Visual Studio Premium or Enterprise is required as the test project uses Microsoft Fakes, lower SKUs of Visual Studio can be used as long as any tests using Fakes are disabled
The solution contains the following
- A WCF service project has been created which is configured to be deployed as an IIS Web deployment package. As this has been built using WCF it is plausible to rebuild it to be deployed in other forms such as a Windows Service or a self hosted EXE.
This project contains the code to load the DSL assembly dynamically at runtime using
- A pair of class libraries, one that holds the actual TFS DSL definitions, the other is a sample DSL used to test loading multiple libraries. These two assemblies are basically wrappers for methods within the WCF project. In the case of the TFS
DSL all the actual TFS API calls are with the WCF service project.
- All the unit tests are in their own project. They use nUnit, this was used over MSTest because MSTest changes the location it tries to load external files (such as scripts) from depending if it is run in VS or a build sever. nUnit does not suffer this problem.
MOQ and Microsoft Fakes are used to provide a mocking function for C# interfaces and for the TFS API objects respectively. Fakes have to be used for the TFS API calls because we need to fake out objects with no public constructor.
The project builds against the TFS 2012 API; In the lib folder can be found both the relevant 2012, 2013 or 2015 reference DLLs. Copying either set to the root lib folder and rebuilding should be all required to build the package for that version. The current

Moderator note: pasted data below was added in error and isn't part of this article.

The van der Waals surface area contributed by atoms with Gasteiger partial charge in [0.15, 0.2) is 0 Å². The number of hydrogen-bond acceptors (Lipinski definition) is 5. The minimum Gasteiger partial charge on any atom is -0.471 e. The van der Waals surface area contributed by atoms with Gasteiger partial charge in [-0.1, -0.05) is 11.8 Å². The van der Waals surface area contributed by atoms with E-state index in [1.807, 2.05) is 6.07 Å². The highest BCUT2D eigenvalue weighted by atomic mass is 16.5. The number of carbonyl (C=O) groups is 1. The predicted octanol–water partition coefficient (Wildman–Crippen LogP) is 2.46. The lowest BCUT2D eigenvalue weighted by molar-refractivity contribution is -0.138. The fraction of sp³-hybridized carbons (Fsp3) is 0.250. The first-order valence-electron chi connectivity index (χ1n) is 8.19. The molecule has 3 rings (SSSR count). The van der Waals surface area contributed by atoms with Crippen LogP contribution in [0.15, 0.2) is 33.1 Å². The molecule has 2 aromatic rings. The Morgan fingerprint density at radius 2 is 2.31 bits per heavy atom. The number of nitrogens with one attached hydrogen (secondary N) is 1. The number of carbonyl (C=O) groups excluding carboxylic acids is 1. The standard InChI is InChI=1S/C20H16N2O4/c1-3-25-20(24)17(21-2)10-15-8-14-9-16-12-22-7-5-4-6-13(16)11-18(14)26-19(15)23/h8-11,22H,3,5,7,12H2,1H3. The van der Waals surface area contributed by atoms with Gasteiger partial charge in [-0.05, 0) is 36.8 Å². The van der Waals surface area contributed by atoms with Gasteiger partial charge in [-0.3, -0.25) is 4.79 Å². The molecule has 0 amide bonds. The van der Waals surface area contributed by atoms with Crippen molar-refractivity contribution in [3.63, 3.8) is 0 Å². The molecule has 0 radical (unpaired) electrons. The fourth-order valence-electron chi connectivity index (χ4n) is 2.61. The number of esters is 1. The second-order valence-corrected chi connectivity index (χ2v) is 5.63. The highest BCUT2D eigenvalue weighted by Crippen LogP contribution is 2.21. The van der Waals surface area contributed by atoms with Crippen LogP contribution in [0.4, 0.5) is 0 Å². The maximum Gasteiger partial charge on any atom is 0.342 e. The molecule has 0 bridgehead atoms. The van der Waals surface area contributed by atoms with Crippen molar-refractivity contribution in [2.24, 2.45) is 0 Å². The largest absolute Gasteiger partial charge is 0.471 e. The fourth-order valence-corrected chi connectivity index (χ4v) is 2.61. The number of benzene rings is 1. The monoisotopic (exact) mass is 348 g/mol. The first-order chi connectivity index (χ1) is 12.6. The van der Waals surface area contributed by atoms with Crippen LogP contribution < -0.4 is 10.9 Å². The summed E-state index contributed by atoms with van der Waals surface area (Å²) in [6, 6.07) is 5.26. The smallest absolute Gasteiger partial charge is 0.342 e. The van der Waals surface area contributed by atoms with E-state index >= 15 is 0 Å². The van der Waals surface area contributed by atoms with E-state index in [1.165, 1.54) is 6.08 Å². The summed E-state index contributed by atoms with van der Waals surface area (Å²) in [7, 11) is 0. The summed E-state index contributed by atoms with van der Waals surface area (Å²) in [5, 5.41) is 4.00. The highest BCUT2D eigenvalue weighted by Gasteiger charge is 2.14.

DSL calls only make use of API calls available with TFS 2012, so there is no reason the 2012 version should not work with a 2010 thru 2015 server.
All other assembly references are handled via Nuget
Note about changes in VS 2015 commit
The unit test project was modified to copy the test DSL assemblies to a sub folder as a post build step. This means that the MEF loader only has to try to load valid DSL assemblies if it is pointed at this folder, as opposed to scanning the whole contents
of the bin folder.
In previous version of VS this did not appear to be an issue, however with VS 2015 (maybe due to changes in MEF?) I was getting a lot of ReflectionTypeLoad exceptions. I could fix them by adding the requested DLLs to the test project references (or copying
them to the bin folder), but it was getting ridiculous following the whole loader chains for every DLL referenced by the tester.
Moving the DSL assemblies to their own folder was much easier, and already a supported feature. The alternative would be to create a safe loader helper, some like this answer
The configuration guidance will also be altered to reflect this recommendation